January 1, 1942: A “Silent Night”
New Year’s Eve 1942 was a quiet one in Prince George, thanks to a war-time order for silence along Canada’s western coast.
The Prince George Citizen reports that on December 30, 1942, the officer in charge of the Allied Pacific Command issued a request for “all vulnerable areas, which include Prince George, . . . to celebrate New Year’s Eve with as little noise as possible in either public places or homes, and for all communities to prepare to be blacked out at once if called upon to do so.” The measures were enacted due to the presence of enemy ships off the coast of Alaska, and because authorities were concerned that air raid sirens, if sounded, might otherwise “go unheeded in the din of New Year’s Eve parties.”
Opening homes for war evacuees
New Year’s Day 1942 also brought a call for local residents to offer temporary or permanent accommodations for 1,500 children and 150 women who would be sent inland from Prince Rupert in the event of an attack on the Pacific Coast.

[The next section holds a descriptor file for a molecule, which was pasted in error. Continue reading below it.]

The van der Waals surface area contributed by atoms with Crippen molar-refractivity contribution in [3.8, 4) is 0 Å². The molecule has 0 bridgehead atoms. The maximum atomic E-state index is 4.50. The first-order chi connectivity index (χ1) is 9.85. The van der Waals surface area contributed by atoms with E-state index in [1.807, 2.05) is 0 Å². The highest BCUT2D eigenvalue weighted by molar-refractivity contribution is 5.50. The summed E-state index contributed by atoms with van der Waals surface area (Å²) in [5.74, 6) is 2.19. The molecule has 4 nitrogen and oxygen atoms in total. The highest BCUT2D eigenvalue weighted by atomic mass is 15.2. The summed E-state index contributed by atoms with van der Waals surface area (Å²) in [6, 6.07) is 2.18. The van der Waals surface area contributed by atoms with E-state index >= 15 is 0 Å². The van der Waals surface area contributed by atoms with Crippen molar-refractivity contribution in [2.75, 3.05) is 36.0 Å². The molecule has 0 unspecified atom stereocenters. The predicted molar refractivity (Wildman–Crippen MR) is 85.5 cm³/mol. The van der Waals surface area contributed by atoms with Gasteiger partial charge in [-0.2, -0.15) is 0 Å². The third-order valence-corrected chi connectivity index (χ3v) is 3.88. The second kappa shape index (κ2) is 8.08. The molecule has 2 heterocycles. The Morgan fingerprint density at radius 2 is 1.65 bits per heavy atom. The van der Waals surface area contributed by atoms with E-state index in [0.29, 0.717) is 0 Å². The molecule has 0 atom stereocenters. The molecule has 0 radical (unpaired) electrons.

“It is pointed out that an attack might develop at any time, and any persons able to take one or more children or adults should register [at City Hall] at once,” the Prince George Citizen reported on January 1, 1942.
To stop or not to stop
Of a less sombre nature, City Council spent its last meeting of 1941 debating the pros and cons of installing stop signs — then a novel concept — at the increasingly busy intersections of Vancouver St. and 7th and 10th Aves.
Mayor A.M. Patterson wasn’t initially in favour of the proposal. “Stop signs may do more harm than good, if they are not observed by motorists,” he told Council.
“It is a matter of educating the motorists,” Alderman Alex Moffat sagely replied.
The signs were eventually approved and erected in October 1942, in accordance with a new traffic bylaw that established several “through streets” (including Vancouver St.) as a means of improving traffic flow.